For many busy professionals and self-employed entrepreneurs, working at home is not just living the dream; it’s essential. Just make sure your dream-time is sacrosanct and work worries are kept out of the bedroom (and out of your head) when it’s time to sleep.
Plan before beginning
Before you even start, think very carefully about place and function. Even if you’re working at the kitchen table, make a planned transition of function with a visual signal, like an ‘office’ plant or desk-tidy.
Back to bed
Keep your back to the bed! Research studio apartment layout plans; you will see that work space faces away from sleeping space. Even better, consider a space-saving bunk arrangement with the desk below, and all that lovely eye-level wall space for storage.
Make a barrier
Even if your home is tiny, small studio apartment designs can still accommodate a work space; think about all the possible physical barriers you could create. Perhaps an old-fashioned standing screen, or a free-standing open book-case, or even a settee with its back to the desk.
Don't cut corners
Fill your corners instead! One of the best ways to create an office space is to invest in a corner desk so not an inch goes to waste. There’s something about the convex curve of the desk-front that feels friendly, too.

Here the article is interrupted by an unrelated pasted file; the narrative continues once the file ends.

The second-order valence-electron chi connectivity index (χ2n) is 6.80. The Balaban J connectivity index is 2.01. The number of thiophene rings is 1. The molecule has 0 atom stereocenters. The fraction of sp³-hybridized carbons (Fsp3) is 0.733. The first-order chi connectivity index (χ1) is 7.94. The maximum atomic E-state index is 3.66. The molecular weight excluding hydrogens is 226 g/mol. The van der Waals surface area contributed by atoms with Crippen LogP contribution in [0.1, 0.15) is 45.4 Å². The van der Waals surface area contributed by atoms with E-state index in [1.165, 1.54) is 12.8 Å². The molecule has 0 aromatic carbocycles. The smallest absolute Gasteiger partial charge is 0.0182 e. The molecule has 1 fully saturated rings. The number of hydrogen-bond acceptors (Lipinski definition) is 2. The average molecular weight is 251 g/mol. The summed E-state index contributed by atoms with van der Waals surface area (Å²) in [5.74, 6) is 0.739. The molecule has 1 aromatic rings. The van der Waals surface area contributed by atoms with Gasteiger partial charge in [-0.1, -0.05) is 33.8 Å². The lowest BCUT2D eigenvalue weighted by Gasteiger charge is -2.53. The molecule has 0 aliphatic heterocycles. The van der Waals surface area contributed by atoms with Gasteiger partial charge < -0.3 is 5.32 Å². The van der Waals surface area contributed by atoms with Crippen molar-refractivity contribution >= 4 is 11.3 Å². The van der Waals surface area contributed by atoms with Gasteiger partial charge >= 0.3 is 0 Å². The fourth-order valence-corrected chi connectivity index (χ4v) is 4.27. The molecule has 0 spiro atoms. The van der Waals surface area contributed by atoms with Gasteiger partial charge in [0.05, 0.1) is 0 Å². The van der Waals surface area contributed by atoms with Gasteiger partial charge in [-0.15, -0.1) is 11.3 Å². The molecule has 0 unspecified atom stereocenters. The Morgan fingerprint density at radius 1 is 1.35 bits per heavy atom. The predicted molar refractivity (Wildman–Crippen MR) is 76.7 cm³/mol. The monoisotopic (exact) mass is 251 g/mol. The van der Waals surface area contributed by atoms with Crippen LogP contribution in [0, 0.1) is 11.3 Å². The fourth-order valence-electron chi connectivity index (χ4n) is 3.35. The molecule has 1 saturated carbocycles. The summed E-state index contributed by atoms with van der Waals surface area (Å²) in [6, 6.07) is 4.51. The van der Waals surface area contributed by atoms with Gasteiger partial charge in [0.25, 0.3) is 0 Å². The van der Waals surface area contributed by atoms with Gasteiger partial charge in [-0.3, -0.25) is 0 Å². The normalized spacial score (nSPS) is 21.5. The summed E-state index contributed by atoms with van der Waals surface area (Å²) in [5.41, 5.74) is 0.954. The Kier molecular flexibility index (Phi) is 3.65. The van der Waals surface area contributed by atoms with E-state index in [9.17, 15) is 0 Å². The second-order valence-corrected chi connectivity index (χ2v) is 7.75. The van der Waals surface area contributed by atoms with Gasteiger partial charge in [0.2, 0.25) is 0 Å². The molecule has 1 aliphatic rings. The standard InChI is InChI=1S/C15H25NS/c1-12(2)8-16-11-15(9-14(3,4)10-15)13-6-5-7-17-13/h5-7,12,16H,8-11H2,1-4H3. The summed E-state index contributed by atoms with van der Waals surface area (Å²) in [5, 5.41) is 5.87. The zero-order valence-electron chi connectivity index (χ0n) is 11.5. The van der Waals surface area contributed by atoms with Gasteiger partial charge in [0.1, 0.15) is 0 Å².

Tidy, tidy again
If you invest a few minutes in tidying your work or living space before making the transition, it will help to keep your head in the right place. That little bit of washing up? Do it, it’s finished, move on.
Don’t succumb to the temptation to move seamlessly from me-time to work-time. Just a few minutes spent outside your living space will prepare you for the day’s next task, otherwise a jumble and muddle will be your fate – and affect your work.
You may pride yourself on being brilliant at it, but when you live and work in the same space, it’s essential to keep your various roles clearly defined. Do not be tempted to wash those curtains or phone that friend during work time.
Recognize displacement activities
Keeping domestic tasks out of sight while you’re working is essential to avoid the displacement activity syndrome. If you must find one, tidy your office knick-knacks to make your working space calm and inviting.
If you have an office alcove, such as under the stairs or under a bunk, consider color-coding everything – even the walls – in your preferred office environment. Just make sure it contrasts enough with your living space to help keep you feeling focused.
Plan and organize as you would for any project; take a long look at the space available and define living/working areas and stick to them. Make sure your work space is clearly defined, even temporarily.
Manage your time wisely; forget multi-tasking and try to leave the space altogether between work-life time changes.